Unemployment Rates Affect Veterans Disproportionately

Unemployment Rates Affect Veterans Disproportionately

Despite protection from one of the strongest anti-discrimination laws (USERRA), veterans find their prospects of reemployment dimmer than the rest of the nation’s jobseekers.  According to today’s Washington Post, unemployment rates for returning veterans have been higher than the national average since 2005.  One obvious cause is the skills the veterans have acquired while serving in an overseas war.  Unlike peacetime military service, the veterans spending time in Iraq or Afghanistan have not been honing computer or mechanical skills.  They have been patrolling streets, dismantling bombs, protecting shorelines.  Employers may worry about their stability when the government is famous for redeploying its troops with little notice, and the news has been full of veterans with post-traumatic stress disorder that the Veterans Administration downplays, and hence often fails to treat.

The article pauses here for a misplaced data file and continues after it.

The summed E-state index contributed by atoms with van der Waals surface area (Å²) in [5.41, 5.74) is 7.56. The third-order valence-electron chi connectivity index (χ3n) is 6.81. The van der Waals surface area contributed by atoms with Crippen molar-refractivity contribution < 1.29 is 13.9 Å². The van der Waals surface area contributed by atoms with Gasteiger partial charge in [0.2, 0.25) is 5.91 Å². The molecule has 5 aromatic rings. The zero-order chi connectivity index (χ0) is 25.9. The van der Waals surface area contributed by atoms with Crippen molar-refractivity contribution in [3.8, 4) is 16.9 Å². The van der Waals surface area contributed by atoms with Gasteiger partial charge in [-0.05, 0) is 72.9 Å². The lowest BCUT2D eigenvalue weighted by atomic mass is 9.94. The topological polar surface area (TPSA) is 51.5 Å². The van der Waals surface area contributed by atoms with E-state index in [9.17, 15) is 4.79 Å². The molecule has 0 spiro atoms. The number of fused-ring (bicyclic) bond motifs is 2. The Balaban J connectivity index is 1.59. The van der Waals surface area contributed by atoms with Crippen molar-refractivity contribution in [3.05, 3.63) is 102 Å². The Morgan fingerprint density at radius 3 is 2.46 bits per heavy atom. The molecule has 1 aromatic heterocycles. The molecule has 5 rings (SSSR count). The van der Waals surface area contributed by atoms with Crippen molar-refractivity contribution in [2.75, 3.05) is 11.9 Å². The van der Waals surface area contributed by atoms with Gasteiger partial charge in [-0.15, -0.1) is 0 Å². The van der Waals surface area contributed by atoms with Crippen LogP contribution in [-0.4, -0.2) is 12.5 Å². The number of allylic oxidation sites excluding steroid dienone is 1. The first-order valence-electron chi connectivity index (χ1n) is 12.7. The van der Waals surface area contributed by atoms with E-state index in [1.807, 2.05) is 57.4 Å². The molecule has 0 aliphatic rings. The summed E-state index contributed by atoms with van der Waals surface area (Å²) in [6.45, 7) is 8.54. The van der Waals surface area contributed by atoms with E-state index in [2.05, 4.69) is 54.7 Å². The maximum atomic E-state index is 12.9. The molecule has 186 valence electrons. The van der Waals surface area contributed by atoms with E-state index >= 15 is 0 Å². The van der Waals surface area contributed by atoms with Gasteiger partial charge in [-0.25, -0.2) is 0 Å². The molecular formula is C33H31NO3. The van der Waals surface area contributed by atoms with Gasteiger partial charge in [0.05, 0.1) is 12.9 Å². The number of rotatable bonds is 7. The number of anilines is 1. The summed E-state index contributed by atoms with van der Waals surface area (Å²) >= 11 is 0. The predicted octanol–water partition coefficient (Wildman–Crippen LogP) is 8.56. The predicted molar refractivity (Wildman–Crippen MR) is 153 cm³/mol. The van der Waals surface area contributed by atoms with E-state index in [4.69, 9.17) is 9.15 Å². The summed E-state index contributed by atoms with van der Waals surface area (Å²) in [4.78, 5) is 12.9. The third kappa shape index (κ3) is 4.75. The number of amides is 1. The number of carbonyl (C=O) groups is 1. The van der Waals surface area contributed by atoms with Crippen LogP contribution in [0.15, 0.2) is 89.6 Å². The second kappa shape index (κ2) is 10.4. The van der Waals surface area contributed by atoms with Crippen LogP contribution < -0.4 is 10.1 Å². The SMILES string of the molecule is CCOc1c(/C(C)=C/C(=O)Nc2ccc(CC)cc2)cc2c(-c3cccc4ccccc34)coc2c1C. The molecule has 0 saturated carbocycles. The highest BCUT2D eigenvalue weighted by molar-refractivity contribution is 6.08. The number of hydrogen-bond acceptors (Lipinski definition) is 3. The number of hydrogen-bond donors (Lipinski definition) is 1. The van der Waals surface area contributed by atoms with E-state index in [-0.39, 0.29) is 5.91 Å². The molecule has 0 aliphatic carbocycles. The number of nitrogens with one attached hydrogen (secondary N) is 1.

On the bright side, some of the unemployment numbers probably come from veterans attending school after their service, so their availability to the job market is limited.

Economists seem hopeful (not that they all can agree on one thing) that the prospects in 2011 are a little rosier.  Somehow the recession seems to be receding, but job creation is either not happening, or it’s happening in other countries.

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